4 years ago Boo was diagnosed with a rare genetic disorder called  Chromosome 1q21.1 Duplication . And in that time we have had practicall...

4 years ago Boo was diagnosed with a rare genetic disorder called Chromosome 1q21.1 Duplication.

And in that time we have had practically no support.

Boo has never been seen by a paediatrician and over the years when we have been trying to get various screening and tests done for him we have been palmed off by several doctors, mainly because they know so little about his genetic condition.

Just over a week ago Boo was due to have his tonsils removed.

He had a pre-operative check 2 days before his operation.

At this time (and several times before) I expressed my concern about Boo's health.

He has been complaining of chest pain almost every day for several months now.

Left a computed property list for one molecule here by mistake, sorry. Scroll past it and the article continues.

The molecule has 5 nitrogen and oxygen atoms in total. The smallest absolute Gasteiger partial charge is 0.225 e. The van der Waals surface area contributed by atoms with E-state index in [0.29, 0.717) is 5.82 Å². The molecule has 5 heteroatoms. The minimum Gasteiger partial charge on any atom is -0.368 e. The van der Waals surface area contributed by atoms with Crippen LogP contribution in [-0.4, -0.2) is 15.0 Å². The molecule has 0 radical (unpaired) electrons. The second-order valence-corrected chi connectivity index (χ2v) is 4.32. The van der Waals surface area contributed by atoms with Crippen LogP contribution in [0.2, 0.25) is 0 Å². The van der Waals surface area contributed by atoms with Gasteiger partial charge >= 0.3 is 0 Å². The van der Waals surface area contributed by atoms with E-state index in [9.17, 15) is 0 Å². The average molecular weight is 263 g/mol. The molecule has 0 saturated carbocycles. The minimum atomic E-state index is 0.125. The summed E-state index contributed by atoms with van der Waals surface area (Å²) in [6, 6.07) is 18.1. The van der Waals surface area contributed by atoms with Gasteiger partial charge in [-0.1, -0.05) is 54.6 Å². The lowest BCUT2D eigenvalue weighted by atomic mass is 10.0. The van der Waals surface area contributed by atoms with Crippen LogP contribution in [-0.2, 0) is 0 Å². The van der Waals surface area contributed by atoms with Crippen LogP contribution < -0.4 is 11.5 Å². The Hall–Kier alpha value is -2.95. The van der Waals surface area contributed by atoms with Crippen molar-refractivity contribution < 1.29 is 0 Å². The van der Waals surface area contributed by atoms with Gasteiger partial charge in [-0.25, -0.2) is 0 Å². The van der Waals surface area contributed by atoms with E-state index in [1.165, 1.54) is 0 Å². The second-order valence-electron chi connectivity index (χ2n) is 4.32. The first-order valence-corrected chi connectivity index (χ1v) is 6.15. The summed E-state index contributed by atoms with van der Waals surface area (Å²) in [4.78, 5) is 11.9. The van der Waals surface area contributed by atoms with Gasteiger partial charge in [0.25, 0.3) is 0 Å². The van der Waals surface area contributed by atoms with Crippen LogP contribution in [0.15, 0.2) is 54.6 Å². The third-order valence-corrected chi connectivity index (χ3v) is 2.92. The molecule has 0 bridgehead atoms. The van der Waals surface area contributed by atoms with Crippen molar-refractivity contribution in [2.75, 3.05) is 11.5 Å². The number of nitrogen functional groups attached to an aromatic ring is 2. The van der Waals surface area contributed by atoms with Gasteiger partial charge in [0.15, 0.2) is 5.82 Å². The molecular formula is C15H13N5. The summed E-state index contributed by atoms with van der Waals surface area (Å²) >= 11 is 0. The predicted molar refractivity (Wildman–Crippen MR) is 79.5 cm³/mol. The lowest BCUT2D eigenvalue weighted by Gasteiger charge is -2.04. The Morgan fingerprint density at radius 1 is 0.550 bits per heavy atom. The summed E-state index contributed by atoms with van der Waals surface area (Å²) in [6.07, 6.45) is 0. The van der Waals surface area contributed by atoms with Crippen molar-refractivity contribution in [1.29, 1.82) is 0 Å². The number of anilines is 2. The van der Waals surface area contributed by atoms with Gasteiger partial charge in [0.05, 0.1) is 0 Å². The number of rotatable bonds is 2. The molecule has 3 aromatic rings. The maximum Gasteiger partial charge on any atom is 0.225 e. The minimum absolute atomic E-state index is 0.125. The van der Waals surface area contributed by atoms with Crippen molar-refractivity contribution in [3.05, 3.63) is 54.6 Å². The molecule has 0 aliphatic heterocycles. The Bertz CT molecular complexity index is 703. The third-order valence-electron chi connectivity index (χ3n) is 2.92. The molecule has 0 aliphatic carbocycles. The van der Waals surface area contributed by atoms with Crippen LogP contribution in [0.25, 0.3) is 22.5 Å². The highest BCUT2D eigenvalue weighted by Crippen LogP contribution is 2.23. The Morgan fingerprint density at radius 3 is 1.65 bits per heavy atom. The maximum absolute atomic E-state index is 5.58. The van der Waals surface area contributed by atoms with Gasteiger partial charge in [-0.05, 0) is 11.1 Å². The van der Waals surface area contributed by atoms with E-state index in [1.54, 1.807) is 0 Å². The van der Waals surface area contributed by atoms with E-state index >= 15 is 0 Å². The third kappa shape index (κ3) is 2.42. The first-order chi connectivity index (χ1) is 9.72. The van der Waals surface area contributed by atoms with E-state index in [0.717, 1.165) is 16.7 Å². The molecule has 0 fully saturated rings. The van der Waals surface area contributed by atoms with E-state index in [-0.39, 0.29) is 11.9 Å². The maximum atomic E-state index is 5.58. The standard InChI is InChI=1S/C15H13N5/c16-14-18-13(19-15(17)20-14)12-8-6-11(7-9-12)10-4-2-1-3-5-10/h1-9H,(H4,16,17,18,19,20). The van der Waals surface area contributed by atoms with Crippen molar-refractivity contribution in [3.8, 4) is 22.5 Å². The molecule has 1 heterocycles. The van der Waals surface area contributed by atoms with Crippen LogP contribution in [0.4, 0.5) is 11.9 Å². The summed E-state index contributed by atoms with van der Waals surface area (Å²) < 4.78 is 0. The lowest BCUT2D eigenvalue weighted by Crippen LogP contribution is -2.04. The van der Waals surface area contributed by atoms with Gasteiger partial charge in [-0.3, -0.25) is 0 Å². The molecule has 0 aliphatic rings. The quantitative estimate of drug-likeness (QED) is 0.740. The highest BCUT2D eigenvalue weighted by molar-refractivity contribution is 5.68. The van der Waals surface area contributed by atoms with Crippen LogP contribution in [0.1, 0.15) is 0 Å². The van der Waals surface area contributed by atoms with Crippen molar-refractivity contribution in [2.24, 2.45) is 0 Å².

I have taken him to see our GP about it in the past and bloods were taken, with the results being normal.
I asked the doctor if it was possible that the pain could be an indication of a problem with Boo's heart but was told that it was highly unlikely and that we should just 'keep an eye on it'.

I have researched Boo's genetic condition.

I know that a heart defect is a huge risk factor.
Even if he wasn't born with one it can still develop as he grows.

Despite this, my concern was dismissed and I was once again treated like an over protective parent.

On the day of Boo's operation we were booked onto the ward, all of the relevant checks done, and told that we were 4th on the surgical list that morning so there would probably be a little bit of a wait.

This wasn't a problem as it was something I had prepared for.

Secondary to his genetic condition, Boo also has autism, learning difficulties, an eating disorder, suffers with anxiety and struggles greatly with changes in routine.

I had spent several days preparing him for his operation, explaining everything to him over and over again, and answering his questions to the best of my ability.